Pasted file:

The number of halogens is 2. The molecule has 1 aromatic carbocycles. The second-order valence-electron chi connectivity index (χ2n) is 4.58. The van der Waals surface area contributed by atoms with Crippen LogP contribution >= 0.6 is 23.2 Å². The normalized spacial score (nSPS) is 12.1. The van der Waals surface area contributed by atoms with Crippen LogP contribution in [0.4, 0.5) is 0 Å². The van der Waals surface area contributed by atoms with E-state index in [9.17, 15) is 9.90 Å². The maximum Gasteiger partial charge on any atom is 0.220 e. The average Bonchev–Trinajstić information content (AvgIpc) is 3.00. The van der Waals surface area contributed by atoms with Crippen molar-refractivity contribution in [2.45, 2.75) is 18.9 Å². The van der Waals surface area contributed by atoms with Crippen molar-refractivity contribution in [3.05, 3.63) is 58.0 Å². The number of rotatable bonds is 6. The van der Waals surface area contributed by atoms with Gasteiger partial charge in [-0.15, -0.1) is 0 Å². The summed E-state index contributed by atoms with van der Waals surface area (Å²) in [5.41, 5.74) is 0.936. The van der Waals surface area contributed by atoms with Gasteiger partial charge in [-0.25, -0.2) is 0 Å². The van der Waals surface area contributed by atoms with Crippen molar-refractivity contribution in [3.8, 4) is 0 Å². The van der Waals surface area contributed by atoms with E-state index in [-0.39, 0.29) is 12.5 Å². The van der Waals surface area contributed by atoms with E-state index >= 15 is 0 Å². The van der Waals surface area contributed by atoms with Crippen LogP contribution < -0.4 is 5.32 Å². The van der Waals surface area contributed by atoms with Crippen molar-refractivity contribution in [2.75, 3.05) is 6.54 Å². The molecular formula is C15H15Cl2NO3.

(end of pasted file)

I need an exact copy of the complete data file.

The number of halogens is 2. The molecule has 1 aromatic carbocycles. The second-order valence-electron chi connectivity index (χ2n) is 4.58. The van der Waals surface area contributed by atoms with Crippen LogP contribution >= 0.6 is 23.2 Å². The normalized spacial score (nSPS) is 12.1. The van der Waals surface area contributed by atoms with Crippen LogP contribution in [0.4, 0.5) is 0 Å². The van der Waals surface area contributed by atoms with E-state index in [9.17, 15) is 9.90 Å². The maximum Gasteiger partial charge on any atom is 0.220 e. The average Bonchev–Trinajstić information content (AvgIpc) is 3.00. The van der Waals surface area contributed by atoms with Crippen molar-refractivity contribution in [2.45, 2.75) is 18.9 Å². The van der Waals surface area contributed by atoms with Crippen molar-refractivity contribution in [3.05, 3.63) is 58.0 Å². The number of rotatable bonds is 6. The van der Waals surface area contributed by atoms with Gasteiger partial charge in [-0.15, -0.1) is 0 Å². The summed E-state index contributed by atoms with van der Waals surface area (Å²) in [5.41, 5.74) is 0.936. The van der Waals surface area contributed by atoms with Gasteiger partial charge in [-0.25, -0.2) is 0 Å². The van der Waals surface area contributed by atoms with Crippen molar-refractivity contribution in [3.8, 4) is 0 Å². The van der Waals surface area contributed by atoms with E-state index in [-0.39, 0.29) is 12.5 Å². The van der Waals surface area contributed by atoms with E-state index >= 15 is 0 Å². The van der Waals surface area contributed by atoms with Crippen LogP contribution < -0.4 is 5.32 Å². The van der Waals surface area contributed by atoms with Crippen molar-refractivity contribution in [2.75, 3.05) is 6.54 Å². The molecular formula is C15H15Cl2NO3.